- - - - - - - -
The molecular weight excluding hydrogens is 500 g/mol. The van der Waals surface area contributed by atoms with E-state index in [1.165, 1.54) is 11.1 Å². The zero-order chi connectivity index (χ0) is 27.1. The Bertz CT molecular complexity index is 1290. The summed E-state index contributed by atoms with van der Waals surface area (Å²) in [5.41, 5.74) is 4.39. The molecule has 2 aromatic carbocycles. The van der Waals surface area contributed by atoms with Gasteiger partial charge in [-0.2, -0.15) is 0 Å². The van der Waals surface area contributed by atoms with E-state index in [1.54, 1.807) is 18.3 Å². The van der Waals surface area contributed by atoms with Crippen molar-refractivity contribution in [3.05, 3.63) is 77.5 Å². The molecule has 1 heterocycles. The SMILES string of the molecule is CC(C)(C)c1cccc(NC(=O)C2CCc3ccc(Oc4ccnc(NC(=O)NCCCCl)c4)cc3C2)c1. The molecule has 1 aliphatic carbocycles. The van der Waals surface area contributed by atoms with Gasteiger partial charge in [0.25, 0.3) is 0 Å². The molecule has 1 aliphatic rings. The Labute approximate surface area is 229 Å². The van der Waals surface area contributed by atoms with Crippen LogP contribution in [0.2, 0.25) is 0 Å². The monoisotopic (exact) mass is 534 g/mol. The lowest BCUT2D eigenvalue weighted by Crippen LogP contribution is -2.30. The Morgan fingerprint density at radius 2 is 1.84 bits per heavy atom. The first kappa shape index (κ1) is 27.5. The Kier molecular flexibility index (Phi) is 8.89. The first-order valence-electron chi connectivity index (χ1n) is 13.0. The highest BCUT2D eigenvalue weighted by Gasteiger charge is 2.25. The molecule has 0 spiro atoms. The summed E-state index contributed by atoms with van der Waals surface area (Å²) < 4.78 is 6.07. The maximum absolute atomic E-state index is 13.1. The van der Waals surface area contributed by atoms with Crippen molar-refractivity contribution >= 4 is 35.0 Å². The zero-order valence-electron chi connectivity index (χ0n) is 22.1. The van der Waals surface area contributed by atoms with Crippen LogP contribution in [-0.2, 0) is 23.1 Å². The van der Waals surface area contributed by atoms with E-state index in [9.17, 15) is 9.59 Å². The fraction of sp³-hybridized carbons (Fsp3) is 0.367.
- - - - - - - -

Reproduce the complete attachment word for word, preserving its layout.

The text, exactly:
The molecular weight excluding hydrogens is 500 g/mol. The van der Waals surface area contributed by atoms with E-state index in [1.165, 1.54) is 11.1 Å². The zero-order chi connectivity index (χ0) is 27.1. The Bertz CT molecular complexity index is 1290. The summed E-state index contributed by atoms with van der Waals surface area (Å²) in [5.41, 5.74) is 4.39. The molecule has 2 aromatic carbocycles. The van der Waals surface area contributed by atoms with Gasteiger partial charge in [-0.2, -0.15) is 0 Å². The van der Waals surface area contributed by atoms with E-state index in [1.54, 1.807) is 18.3 Å². The van der Waals surface area contributed by atoms with Crippen molar-refractivity contribution in [3.05, 3.63) is 77.5 Å². The molecule has 1 heterocycles. The SMILES string of the molecule is CC(C)(C)c1cccc(NC(=O)C2CCc3ccc(Oc4ccnc(NC(=O)NCCCCl)c4)cc3C2)c1. The molecule has 1 aliphatic carbocycles. The van der Waals surface area contributed by atoms with Gasteiger partial charge in [0.25, 0.3) is 0 Å². The molecule has 1 aliphatic rings. The Labute approximate surface area is 229 Å². The van der Waals surface area contributed by atoms with Crippen LogP contribution in [0.2, 0.25) is 0 Å². The monoisotopic (exact) mass is 534 g/mol. The lowest BCUT2D eigenvalue weighted by Crippen LogP contribution is -2.30. The Morgan fingerprint density at radius 2 is 1.84 bits per heavy atom. The first kappa shape index (κ1) is 27.5. The Kier molecular flexibility index (Phi) is 8.89. The first-order valence-electron chi connectivity index (χ1n) is 13.0. The highest BCUT2D eigenvalue weighted by Gasteiger charge is 2.25. The molecule has 0 spiro atoms. The summed E-state index contributed by atoms with van der Waals surface area (Å²) < 4.78 is 6.07. The maximum absolute atomic E-state index is 13.1. The van der Waals surface area contributed by atoms with Crippen molar-refractivity contribution >= 4 is 35.0 Å². The zero-order valence-electron chi connectivity index (χ0n) is 22.1. The van der Waals surface area contributed by atoms with Crippen LogP contribution in [-0.2, 0) is 23.1 Å². The van der Waals surface area contributed by atoms with E-state index in [9.17, 15) is 9.59 Å². The fraction of sp³-hybridized carbons (Fsp3) is 0.367.